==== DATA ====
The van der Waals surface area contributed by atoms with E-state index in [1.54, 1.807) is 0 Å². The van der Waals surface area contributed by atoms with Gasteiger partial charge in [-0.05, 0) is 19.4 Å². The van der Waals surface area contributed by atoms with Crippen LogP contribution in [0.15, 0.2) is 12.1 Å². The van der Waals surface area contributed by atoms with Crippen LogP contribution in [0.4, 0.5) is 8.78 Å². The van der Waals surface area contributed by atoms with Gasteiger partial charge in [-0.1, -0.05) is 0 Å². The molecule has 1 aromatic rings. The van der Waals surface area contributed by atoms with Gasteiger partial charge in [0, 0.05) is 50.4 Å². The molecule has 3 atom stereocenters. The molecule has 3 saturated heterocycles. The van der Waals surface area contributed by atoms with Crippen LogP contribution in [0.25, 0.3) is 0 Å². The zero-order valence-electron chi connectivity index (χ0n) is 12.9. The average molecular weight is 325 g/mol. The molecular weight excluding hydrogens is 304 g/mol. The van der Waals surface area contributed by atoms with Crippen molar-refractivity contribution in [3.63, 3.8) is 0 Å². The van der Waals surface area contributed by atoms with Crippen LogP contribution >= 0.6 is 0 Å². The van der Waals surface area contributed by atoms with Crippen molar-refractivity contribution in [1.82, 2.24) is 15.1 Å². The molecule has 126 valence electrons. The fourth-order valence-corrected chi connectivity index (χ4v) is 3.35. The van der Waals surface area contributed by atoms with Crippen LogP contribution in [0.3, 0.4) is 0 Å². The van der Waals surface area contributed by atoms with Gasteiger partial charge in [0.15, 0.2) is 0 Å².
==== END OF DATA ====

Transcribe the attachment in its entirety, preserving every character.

The van der Waals surface area contributed by atoms with E-state index in [1.54, 1.807) is 0 Å². The van der Waals surface area contributed by atoms with Gasteiger partial charge in [-0.05, 0) is 19.4 Å². The van der Waals surface area contributed by atoms with Crippen LogP contribution in [0.15, 0.2) is 12.1 Å². The van der Waals surface area contributed by atoms with Crippen LogP contribution in [0.4, 0.5) is 8.78 Å². The van der Waals surface area contributed by atoms with Gasteiger partial charge in [-0.1, -0.05) is 0 Å². The molecule has 1 aromatic rings. The van der Waals surface area contributed by atoms with Gasteiger partial charge in [0, 0.05) is 50.4 Å². The molecule has 3 atom stereocenters. The molecule has 3 saturated heterocycles. The van der Waals surface area contributed by atoms with Crippen LogP contribution in [0.25, 0.3) is 0 Å². The zero-order valence-electron chi connectivity index (χ0n) is 12.9. The average molecular weight is 325 g/mol. The molecular weight excluding hydrogens is 304 g/mol. The van der Waals surface area contributed by atoms with Crippen molar-refractivity contribution in [3.63, 3.8) is 0 Å². The van der Waals surface area contributed by atoms with Crippen LogP contribution >= 0.6 is 0 Å². The van der Waals surface area contributed by atoms with Crippen molar-refractivity contribution in [1.82, 2.24) is 15.1 Å². The molecule has 126 valence electrons. The fourth-order valence-corrected chi connectivity index (χ4v) is 3.35. The van der Waals surface area contributed by atoms with Crippen LogP contribution in [0.3, 0.4) is 0 Å². The van der Waals surface area contributed by atoms with Gasteiger partial charge in [0.15, 0.2) is 0 Å².